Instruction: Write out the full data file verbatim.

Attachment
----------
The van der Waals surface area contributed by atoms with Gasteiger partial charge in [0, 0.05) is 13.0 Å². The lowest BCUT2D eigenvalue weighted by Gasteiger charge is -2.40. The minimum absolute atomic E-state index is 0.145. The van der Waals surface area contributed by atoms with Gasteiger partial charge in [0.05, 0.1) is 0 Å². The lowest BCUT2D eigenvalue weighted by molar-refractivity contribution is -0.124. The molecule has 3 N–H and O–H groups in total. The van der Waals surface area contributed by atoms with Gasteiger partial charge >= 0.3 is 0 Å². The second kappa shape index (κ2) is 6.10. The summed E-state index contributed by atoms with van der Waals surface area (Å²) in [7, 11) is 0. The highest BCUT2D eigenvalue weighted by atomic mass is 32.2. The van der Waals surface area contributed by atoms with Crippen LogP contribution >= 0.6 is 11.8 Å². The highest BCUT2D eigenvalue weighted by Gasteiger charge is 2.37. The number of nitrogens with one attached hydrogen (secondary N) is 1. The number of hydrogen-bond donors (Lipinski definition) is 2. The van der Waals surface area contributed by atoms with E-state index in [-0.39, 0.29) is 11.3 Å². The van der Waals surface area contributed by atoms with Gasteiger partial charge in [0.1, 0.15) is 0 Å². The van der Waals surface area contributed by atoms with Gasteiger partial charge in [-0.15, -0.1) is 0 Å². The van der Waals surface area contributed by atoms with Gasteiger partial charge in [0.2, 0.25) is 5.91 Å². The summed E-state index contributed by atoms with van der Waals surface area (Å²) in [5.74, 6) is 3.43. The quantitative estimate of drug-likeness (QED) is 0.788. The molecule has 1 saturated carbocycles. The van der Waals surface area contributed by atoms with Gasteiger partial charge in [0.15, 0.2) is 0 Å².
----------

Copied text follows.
The van der Waals surface area contributed by atoms with Gasteiger partial charge in [0, 0.05) is 13.0 Å². The lowest BCUT2D eigenvalue weighted by Gasteiger charge is -2.40. The minimum absolute atomic E-state index is 0.145. The van der Waals surface area contributed by atoms with Gasteiger partial charge in [0.05, 0.1) is 0 Å². The lowest BCUT2D eigenvalue weighted by molar-refractivity contribution is -0.124. The molecule has 3 N–H and O–H groups in total. The van der Waals surface area contributed by atoms with Gasteiger partial charge >= 0.3 is 0 Å². The second kappa shape index (κ2) is 6.10. The summed E-state index contributed by atoms with van der Waals surface area (Å²) in [7, 11) is 0. The highest BCUT2D eigenvalue weighted by atomic mass is 32.2. The van der Waals surface area contributed by atoms with Crippen LogP contribution >= 0.6 is 11.8 Å². The highest BCUT2D eigenvalue weighted by Gasteiger charge is 2.37. The number of nitrogens with one attached hydrogen (secondary N) is 1. The number of hydrogen-bond donors (Lipinski definition) is 2. The van der Waals surface area contributed by atoms with E-state index in [-0.39, 0.29) is 11.3 Å². The van der Waals surface area contributed by atoms with Gasteiger partial charge in [0.1, 0.15) is 0 Å². The van der Waals surface area contributed by atoms with Gasteiger partial charge in [-0.15, -0.1) is 0 Å². The van der Waals surface area contributed by atoms with Gasteiger partial charge in [0.2, 0.25) is 5.91 Å². The summed E-state index contributed by atoms with van der Waals surface area (Å²) in [5.74, 6) is 3.43. The quantitative estimate of drug-likeness (QED) is 0.788. The molecule has 1 saturated carbocycles. The van der Waals surface area contributed by atoms with Gasteiger partial charge in [0.15, 0.2) is 0 Å².